We know very little about the history of the second album, which was produced earlier. We do know that on every cardboard page there is a stamp of ownership belonging to a Swiss evangelical school. It’s possible that the owners actually visited the Holy Land, but it is also possible that they simply purchased the album from another source.

The 36 photochrom prints in this album show landscapes in Ottoman Palestine and Syria. Several photos in the first album are found in the second one as well, and in some cases the photos show the same scenes at a slightly different moment.

In any case, this album illustrates several examples of the artistic freedom of the Swiss company’s employees. One example is a photo of an Ashkenazi Jew in a rainbow-colored striped gown – most likely not faithful to the original.

And this article cannot end without mentioning the beautiful photo of the Western Wall from the end of the 19th century. Men and women are seen leaning on the wall attired in a vivid array of black, white, red, green and brown.

“If Judaism is a tragedy, let us live it” – Stefan Zweig’s Letters Revealed

26 letters and 6 postcards, previously unknown, all by Stefan Zweig, one of the greatest writers of the first half of the twentieth century, have been given to the National Library of Israel.

The author Stefan Zweig in a photograph from the 1920s

The letters shed new light on Zweig’s personality, his attitudes toward Judaism and Zionism, and his political prophecy, as he alludes to the rise of Nazism 12 years before Adolf Hitler seized power.

​In 1921 a 16 year old fan of Stefan Zweig, Hans Rosenkranz, sent him a letter, seeking advice on becoming a writer. Zweig wrote back to Resenkranz beginning the long correspondence between the two that blossomed into a mentorship. Zweig offered professional, moral, and even financial support for years – right through 1933, when the Nazis rose to power.

A letter the author Stefan Zweig sent to Hans Rosenkranz. Donated by Hannah Jacobson

The letters have been given to the National Library of Israel by Hannah Jacobcon, Rosenkranz’s step daughter, a resident of Bat Yam in Israel,  are remarkable. It was unusual for authors to write back to their fans in such a way, but Zweig even referred a number of his writer friends. Zweig also went so far as to give Rosenkranz the right to print and market the German version of Anatole France’s “Joan of Arc”, which had been translated by his first wife, Friderike Zweig. This was certainly great help to the young publisher.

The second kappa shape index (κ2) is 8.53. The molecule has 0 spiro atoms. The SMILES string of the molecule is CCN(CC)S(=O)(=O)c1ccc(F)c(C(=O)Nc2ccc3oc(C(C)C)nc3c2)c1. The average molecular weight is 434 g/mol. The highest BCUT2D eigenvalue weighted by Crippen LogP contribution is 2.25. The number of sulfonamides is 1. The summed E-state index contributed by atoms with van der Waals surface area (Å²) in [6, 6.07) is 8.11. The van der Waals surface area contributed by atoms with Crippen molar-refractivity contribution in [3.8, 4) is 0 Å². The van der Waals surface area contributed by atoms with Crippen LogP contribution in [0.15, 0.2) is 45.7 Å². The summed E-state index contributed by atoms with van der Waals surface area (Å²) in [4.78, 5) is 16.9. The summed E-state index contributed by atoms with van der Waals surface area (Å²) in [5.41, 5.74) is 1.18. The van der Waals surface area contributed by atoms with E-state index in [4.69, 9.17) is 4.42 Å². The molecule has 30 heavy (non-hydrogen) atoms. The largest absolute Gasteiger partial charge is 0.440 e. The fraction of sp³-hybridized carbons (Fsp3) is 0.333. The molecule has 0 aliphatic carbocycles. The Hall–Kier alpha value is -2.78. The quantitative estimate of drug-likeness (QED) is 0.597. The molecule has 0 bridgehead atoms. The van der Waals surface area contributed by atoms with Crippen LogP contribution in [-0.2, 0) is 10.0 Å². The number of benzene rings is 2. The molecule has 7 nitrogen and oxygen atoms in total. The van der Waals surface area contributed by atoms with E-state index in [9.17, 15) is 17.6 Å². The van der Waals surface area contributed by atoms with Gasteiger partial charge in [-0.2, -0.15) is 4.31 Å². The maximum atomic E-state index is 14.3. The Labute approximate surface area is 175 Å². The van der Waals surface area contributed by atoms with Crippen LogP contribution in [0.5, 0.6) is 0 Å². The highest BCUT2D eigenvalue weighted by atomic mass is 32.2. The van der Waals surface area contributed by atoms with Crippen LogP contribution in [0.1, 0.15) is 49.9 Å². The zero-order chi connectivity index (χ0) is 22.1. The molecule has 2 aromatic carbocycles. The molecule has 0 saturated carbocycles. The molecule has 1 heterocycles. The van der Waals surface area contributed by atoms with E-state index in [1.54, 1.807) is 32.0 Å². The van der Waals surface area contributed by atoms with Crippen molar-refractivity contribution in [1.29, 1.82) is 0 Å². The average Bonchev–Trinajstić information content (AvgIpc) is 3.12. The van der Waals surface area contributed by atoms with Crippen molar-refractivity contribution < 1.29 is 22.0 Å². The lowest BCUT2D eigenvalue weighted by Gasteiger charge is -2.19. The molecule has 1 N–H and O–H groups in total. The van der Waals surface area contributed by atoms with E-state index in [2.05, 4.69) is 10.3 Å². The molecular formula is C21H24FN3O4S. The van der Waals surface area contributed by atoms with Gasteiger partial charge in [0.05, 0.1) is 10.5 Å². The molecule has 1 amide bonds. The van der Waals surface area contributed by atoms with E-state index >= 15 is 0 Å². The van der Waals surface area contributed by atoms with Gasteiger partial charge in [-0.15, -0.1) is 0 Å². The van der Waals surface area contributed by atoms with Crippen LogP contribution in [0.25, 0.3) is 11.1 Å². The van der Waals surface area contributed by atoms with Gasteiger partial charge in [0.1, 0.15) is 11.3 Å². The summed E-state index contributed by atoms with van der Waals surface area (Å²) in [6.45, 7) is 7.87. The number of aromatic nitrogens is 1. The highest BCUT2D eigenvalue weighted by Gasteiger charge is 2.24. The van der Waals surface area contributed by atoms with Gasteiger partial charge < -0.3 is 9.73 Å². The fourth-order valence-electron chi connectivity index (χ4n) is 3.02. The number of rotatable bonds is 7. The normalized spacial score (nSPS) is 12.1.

Throughout their longstanding correspondence, and contrary to his usual practice, Zweig discussed Jewish topics, writing in his first letter, for example, “There is nothing I hate more than the self-worship of nations and their refusal to recognize a variety of forms of peoples and the types of human beings and to experience them as the beauty of being. In terms of history, it is simply clear to me that certainly Judaism is now thriving culturally and flourishing as it has not flourished for hundreds of years. Perhaps this is the flare up before extinguishment. Perhaps this is nothing other than a brief burst in the eruption of the world’s hatred…”  Zweig continues, “The Jew must be proud of his Judaism and glorify in it – yet it is not appropriate to brag about accomplishments you have achieved with your own hands, not to mention the accomplishments of a mass and homogenous body to which you belong… anti-Semitism, hatred, internal strife are all ancient elements of our historical destiny – always problematic… we must therefore look for a way out; we must be brave to remain within our destiny. If Judaism is a tragedy, let us live it.”

The author Stefan Zweig in a photograph from the 1920s

In another letter the young Rosenkranz wished to know Zweig’s opinion regarding the possibility of moving to the Land of Israel. Zweig, who was well travelled, but never to Israel, did not support the idea, citing the death of the son of a friend who had moved there, leaving the father “a broken vessel”.